Lead photo via the Mazatlan Post
Legal weed is eventually coming to Mexico, and government officials are welcoming the public's input on the best way to pull off nationwide legalization.
The Mexican Senate recently announced it will hold three public hearings on August 12th, 14th, and 16th. At these meetings, the public has the opportunity to voice its opinions on five different cannabis reform issues: medical marijuana, human rights considerations, concerns over addiction, public health issues, and the prevention of underage consumption.
Individuals interested in weighing in can register via a new government website, which also allows citizens to submit their opinions online. “On this site, your comments and contributions will be valuable support for the conformation of this new regulatory model,” the website states, according to Marijuana Moment. The site further explains that it is “imperative” for the government to engage in a public conversation “with an approach of absolute transparency and free participation.”
Several Mexican politicians have advocated for cannabis reform over the past decade, but it took the nation's highest court to bring the prohibition of marijuana to an end. Last fall, the country's Supreme Court ruled that any attempt to prevent a Mexican citizen from using or possessing pot for personal use is a violation of the country's constitution.
The ruling does not officially legalize pot, and law enforcement can still arrest people who break any of the country's still-existing cannabis laws. The ruling does allow any individual who has been arrested for growing, possessing, or using weed to challenge the constitutionality of their charges in court — and can expect a great likelihood of success.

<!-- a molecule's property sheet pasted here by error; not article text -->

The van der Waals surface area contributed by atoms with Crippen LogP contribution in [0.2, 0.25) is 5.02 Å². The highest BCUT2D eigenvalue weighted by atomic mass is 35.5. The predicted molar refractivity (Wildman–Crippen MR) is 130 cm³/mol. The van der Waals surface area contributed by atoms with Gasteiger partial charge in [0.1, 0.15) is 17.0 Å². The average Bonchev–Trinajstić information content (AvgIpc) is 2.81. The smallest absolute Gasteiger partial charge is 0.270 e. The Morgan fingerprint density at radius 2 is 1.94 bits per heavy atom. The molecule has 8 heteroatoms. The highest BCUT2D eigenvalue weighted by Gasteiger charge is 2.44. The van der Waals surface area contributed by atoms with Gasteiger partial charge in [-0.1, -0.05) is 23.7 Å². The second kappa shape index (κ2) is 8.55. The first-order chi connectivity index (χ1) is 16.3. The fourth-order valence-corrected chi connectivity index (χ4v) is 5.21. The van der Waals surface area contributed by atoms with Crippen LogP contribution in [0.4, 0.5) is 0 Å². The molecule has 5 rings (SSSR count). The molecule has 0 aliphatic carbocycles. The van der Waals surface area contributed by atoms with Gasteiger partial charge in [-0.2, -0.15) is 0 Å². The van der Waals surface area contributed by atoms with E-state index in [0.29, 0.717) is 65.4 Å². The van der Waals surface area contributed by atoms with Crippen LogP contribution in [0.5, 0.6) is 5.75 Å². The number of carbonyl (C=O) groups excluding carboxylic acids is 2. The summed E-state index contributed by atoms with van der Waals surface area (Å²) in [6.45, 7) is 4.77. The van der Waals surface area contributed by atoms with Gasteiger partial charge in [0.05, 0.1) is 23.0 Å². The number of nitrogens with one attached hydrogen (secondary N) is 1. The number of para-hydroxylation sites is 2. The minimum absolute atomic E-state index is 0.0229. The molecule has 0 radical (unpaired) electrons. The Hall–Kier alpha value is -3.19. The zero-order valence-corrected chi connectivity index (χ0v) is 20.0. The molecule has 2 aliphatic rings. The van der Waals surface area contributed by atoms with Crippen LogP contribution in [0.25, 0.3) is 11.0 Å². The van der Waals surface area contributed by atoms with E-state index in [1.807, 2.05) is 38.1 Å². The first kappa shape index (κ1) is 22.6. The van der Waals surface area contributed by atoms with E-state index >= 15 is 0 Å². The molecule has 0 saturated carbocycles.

The Mexican government is currently working to resolve the conflict between the court's ruling and the country's outdated prohibition laws. In May, President Andrés Manuel López Obrador said that “the prohibitionist strategy is already unsustainable, not only because of the violence generated by its poor results in terms of public health,” Marijuana Moment reports. Obrador recommended that his country should decriminalize pot and other drugs, making them available to users via prescriptions.
Lawmakers have proposed an even wider range of legalization alternatives, and the country's parliament is currently considering at least 10 cannabis reform bills at the moment. So far, a bill proposed by Secretary of the Interior Olga Sanchez Cordero is considered the most likely to succeed. This bill would create a full adult-use retail market, while also allowing individuals to grow up to 20 cannabis plants on private property.
Regardless of which proposal eventually succeeds, the government indicated its willingness “to know and listen to the opinions [of the people], so that they reflect the environment and the feeling of society with respect to such an important issue and, with that, contribute to obtaining a regulation according to the reality of our country.”